In 1984, in re-nominating Reagan, the Republican Party’s education platformincluded support for the right to pray in public schools, opposition to busing for desegregation, passage of tuition tax credits for private schools, and redirecting billions of federal funds dedicated to assist low-income students in public schools into vouchers for private schools. It was the first time a national political party endorsed school vouchers. In his State of the Union address fourteen months later, President Reagan declared: “We must continue the advance by supporting discipline in our schools, vouchers that give parents freedom of choice; and we must give back to our children their lost right to acknowledge God in their classrooms.”120 It was the first time a US president expressly advocated for school vouchers before a joint session of Congress. Without attribution, the views and tools of southern segregationists had become the official position of the national Republican Party and the Reagan presidency…

With the increased number of conservative justices appointed to the Supreme Court and federal District Courts and Appeals Courts, the judiciary abandoned its activist role in protecting the rights of black students.

The US Supreme Court began to bless these developments. As early as 1973, Justice William Rehnquist became the first member of the Court to issue a dissent from a school desegregation case relying on the precedent of Brown. In a case concerning school segregation in Denver, he condemned the Court’s opinion for requiring a school district to advance desegregation—employing the old scare word, “racial mixing”—where there were “neutrally drawn boundary lines” that sustained segregation.129 Barely a year after the Bob Jones decision held that religious private schools could not hold a tax exemption and discriminate on the basis of race, the Supreme Court slammed shut the courthouse door on those seeking to challenge the IRS’s weak enforcement. Parents of twenty-five black public school children sued the IRS, charging that its standards and procedures were inadequate to fulfill its obligation to deny tax-exempt status to racially discriminatory private schools. In 1984, the US Supreme Court held that the parents had no standing to bring such a suit.130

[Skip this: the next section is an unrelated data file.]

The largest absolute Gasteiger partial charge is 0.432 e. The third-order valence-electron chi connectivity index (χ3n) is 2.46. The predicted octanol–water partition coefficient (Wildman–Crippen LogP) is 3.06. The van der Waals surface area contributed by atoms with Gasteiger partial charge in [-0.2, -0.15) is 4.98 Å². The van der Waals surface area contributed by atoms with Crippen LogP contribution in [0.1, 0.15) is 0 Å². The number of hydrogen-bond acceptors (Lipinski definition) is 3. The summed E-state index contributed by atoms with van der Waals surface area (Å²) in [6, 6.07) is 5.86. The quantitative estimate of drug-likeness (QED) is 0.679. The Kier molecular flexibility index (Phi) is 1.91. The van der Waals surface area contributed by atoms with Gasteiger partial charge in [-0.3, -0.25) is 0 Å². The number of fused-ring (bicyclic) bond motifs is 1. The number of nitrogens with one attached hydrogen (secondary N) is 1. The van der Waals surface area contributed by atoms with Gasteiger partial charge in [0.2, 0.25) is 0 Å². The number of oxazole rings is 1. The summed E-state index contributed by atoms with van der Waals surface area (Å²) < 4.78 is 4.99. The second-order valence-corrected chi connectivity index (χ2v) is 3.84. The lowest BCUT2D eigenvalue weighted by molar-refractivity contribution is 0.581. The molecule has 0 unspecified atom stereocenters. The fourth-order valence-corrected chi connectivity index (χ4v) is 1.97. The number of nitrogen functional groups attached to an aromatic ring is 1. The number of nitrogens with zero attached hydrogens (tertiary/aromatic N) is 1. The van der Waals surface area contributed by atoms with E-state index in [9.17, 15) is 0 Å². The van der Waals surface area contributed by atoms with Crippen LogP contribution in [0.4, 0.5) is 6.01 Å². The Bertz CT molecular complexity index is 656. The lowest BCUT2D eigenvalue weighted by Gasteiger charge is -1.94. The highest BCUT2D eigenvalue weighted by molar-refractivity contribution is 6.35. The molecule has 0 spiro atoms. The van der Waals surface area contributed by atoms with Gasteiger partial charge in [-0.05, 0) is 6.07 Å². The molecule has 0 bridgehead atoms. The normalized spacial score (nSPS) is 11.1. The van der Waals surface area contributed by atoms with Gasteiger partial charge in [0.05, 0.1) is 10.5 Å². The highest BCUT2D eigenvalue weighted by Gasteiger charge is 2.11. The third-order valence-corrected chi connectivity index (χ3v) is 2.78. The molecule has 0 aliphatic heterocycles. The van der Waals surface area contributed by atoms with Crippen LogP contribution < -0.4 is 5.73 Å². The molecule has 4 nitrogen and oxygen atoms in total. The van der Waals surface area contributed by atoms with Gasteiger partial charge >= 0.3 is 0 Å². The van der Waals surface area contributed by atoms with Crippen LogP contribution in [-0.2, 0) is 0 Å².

With the appointment of other justices across more than three decades, the Court increasingly refused to require school districts to use any method of desegregation that proved effective in dismantling the dynamics of separation. By 2007, the Court had turned Brown on its head as a precedent for backing public school districts’ voluntary efforts to desegregate. Chief Justice John Roberts wrote that Brown commanded school districts to avoid using race as a consideration, even for the purpose of recognizing and diminishing public school segregation. “When it comes to using race to assign children to schools,” Roberts wrote without doubt or irony, “history will be heard…”